Oh, look, it’s just Johnny from up the street.  And he’s got that cute rubber tomahawk.  Oooh, oooh!  Don’t chop me to pieces!!!  Just kidding.  So, how’s your Mom and Dad?  Say hi to them.  And don’t forget to take an apple.  Bye.

(An apple!!!  Everybody else is getting candy corn and Mars Bars and Bit-O-Honeys, and I get a goddam apple, and they know who I am so I can’t refuse!  What’s the point of Halloween if you can’t eat too much candy and throw up every once in a while!!??)

The following year, I made it clear I wasn’t going to wear any rubber mask.  No problem, my mother said, I’ve got an idea.  You know the movie we just saw downtown, “Alice in Wonderland”?  Well, I was thinking you could be The Ace of Hearts.

I couldn’t quite picture it, but Mom explained that we’d make my face up with white and a red circle on each cheek.  We’d get two squares of cardboard, paint them white, with a red heart in the middle, and strap them together like a sandwich-board.

I worried that the makeup might make me look girlish, but Mom assured me it wouldn’t, and I liked the playing-card part so we went ahead with it.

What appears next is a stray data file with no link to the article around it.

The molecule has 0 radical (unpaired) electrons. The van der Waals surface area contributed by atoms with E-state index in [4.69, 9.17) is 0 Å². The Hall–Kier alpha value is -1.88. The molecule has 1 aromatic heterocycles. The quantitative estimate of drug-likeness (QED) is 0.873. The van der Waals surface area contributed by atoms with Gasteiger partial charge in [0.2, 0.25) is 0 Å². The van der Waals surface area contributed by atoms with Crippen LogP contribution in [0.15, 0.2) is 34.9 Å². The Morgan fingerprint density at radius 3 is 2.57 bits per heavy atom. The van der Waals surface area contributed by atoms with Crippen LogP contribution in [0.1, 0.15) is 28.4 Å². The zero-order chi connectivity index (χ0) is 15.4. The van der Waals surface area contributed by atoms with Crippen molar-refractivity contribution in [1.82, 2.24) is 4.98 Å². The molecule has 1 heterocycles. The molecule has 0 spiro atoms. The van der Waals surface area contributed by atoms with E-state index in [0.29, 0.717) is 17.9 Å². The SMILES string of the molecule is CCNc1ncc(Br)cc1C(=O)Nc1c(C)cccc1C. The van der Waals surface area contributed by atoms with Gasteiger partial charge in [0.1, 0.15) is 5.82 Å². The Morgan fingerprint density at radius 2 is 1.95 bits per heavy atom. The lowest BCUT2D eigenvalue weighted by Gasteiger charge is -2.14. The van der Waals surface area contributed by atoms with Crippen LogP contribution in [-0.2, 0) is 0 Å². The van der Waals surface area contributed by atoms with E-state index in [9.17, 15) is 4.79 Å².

The results were mixed.  A lot of people commented on how clever my costume was, but they also fussed over how cute I looked, with my white face and red cheeks.

The real downer was the eyelashes.  Let me explain:  I had unusually long eyelashes (not a good thing for a growing boy).  With the white makeup, especially around my eyes, they stood out even more than usual.  It seemed like, at every house, it was:

Hmmmm, now who could this be?  Wait, I think I know.  It must be Johnny from up the street.  Of course!  I’d know those eyelashes anywhere, so beautiful!  So, how’s your Mom and Dad?  Say hi to them.  And don’t forget to take an apple.  In fact, for such a great costume and those beautiful eyelashes, take two.  Bye, and Happy Halloween.

Yeah, right!  The following year, I went back to a mask (not rubber) that hid my eyelashes.  From that anonymity, I could plead an apple allergy, beg for candy, and throw up when and where I wanted to.

Noah Gets a Call


, , , , , , , , ,


(God calls Noah, who is dozing in his rocking-chair)

Noah, it’s God.

Oh God!  I mean, Oh …… God!  You caught me by surprise.  What’s up?

I’ll get right to the point.  It’s the humans again.

You mean fornicating and idol-worshiping and all that?

Not exactly.  I’ve given up worrying about those kinds of things.  Actually, scientific studies suggest that fornication, in moderation, is an important part of healthy procreation, which is why I put them on Earth, though, considering what they’ve been up to lately — changing the climate and possibly killing off the life-forms I created — maybe letting them procreate wasn’t such a great idea.

But I thought I saw in some crazy blog that you solved the climate change problem a few months ago by showing them what the world would be like without a sky or trees or birds, or especially dogs.